----->James Bone of the Times of London called and asked to stop by the office. Why not. He also ended up on camera and did an interview.
It was an education to see how media works at his level, calling and tracking down leads, a bit like detectives. We collaborated and found where the funeral home was and where and when the funeral was taking place. It was made possible after a phone call from a friend in the business who steered me in the right direction, in fact directly to the funeral home that was making the arrangements.
“We can’t give that out,” said the voice on the other line. “it will be in the Patriot Ledger tomorrow,” the voice said. The next day, conspicuous by its absence was any mention of Neil Entwistle in the obituaries of his wife and daughter. It was a damning omission, an indictment, many people felt, by the parents of the slain daughter and granddaughter of their son-in-law.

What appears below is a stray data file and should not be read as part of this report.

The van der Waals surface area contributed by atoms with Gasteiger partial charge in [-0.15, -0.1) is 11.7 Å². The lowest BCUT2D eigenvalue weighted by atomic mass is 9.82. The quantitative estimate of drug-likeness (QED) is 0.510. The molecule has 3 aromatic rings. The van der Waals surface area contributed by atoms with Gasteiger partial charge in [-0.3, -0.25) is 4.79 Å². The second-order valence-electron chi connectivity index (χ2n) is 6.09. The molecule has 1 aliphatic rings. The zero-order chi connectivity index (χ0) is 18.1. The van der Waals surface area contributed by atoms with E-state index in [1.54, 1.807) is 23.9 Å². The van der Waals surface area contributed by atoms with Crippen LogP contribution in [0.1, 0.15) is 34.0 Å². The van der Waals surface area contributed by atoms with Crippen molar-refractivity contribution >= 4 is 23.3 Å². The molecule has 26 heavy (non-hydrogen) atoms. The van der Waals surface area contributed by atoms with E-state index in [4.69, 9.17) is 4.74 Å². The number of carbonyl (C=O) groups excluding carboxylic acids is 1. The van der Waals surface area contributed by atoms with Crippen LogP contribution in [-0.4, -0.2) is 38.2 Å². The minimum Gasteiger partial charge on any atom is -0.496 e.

The details were on HopNews within minutes, a world-wide scoop. The excitement was growing a bit. CNN wanted me to go to Watertown to be interviewed. They would ask another four times, but I didn't have time to leave Hopkinton. They would eventually send a producer, Amanda Townsend, and cameraman to interview me for the Anderson Cooper show, 360 Degrees. Radio and television stations were calling non-stop. Fox called from New York.
“Fox News just announced that Neil Entwistle has agreed to meet with detectives in Britain at the American Embassy and return to the United States,” said the stranger at the other end. Who would doubt the national network, Fox News? HopNews readers learned about it immediately. I believe James Bones’ readers were to learn of it also. It was incorrect. I was about to learn some startling information from two unsolicited sources.
“He told police he saw that they were dead from bullet wounds and he didn’t know what to do so he went to Carver to see her parents,” Source One said. “And when they weren’t home, he went to England.” Another source spoke also.